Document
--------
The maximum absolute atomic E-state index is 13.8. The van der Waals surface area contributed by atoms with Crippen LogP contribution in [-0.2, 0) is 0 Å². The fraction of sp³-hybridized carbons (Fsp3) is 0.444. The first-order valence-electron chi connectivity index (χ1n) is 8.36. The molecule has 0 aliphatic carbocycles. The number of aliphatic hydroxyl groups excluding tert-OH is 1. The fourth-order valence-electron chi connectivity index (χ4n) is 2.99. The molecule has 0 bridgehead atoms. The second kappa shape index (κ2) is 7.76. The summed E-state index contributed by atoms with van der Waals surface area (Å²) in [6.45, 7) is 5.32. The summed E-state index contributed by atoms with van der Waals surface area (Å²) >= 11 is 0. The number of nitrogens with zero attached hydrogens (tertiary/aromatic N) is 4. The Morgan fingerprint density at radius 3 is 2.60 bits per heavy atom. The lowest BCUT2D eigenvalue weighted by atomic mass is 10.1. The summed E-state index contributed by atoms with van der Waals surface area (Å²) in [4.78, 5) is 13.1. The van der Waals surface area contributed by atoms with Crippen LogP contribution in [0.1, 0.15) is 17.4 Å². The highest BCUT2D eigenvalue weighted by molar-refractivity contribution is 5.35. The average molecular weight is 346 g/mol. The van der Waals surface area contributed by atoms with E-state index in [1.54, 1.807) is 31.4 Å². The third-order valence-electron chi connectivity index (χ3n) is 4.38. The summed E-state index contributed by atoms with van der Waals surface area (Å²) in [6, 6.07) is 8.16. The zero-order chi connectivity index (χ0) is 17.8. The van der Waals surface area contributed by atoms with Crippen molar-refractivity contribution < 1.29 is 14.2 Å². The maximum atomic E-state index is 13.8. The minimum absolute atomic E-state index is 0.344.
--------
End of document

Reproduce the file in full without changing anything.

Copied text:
The maximum absolute atomic E-state index is 13.8. The van der Waals surface area contributed by atoms with Crippen LogP contribution in [-0.2, 0) is 0 Å². The fraction of sp³-hybridized carbons (Fsp3) is 0.444. The first-order valence-electron chi connectivity index (χ1n) is 8.36. The molecule has 0 aliphatic carbocycles. The number of aliphatic hydroxyl groups excluding tert-OH is 1. The fourth-order valence-electron chi connectivity index (χ4n) is 2.99. The molecule has 0 bridgehead atoms. The second kappa shape index (κ2) is 7.76. The summed E-state index contributed by atoms with van der Waals surface area (Å²) in [6.45, 7) is 5.32. The summed E-state index contributed by atoms with van der Waals surface area (Å²) >= 11 is 0. The number of nitrogens with zero attached hydrogens (tertiary/aromatic N) is 4. The Morgan fingerprint density at radius 3 is 2.60 bits per heavy atom. The lowest BCUT2D eigenvalue weighted by atomic mass is 10.1. The summed E-state index contributed by atoms with van der Waals surface area (Å²) in [4.78, 5) is 13.1. The van der Waals surface area contributed by atoms with Crippen LogP contribution in [0.1, 0.15) is 17.4 Å². The highest BCUT2D eigenvalue weighted by molar-refractivity contribution is 5.35. The average molecular weight is 346 g/mol. The van der Waals surface area contributed by atoms with E-state index in [1.54, 1.807) is 31.4 Å². The third-order valence-electron chi connectivity index (χ3n) is 4.38. The summed E-state index contributed by atoms with van der Waals surface area (Å²) in [6, 6.07) is 8.16. The zero-order chi connectivity index (χ0) is 17.8. The van der Waals surface area contributed by atoms with Crippen molar-refractivity contribution < 1.29 is 14.2 Å². The maximum atomic E-state index is 13.8. The minimum absolute atomic E-state index is 0.344.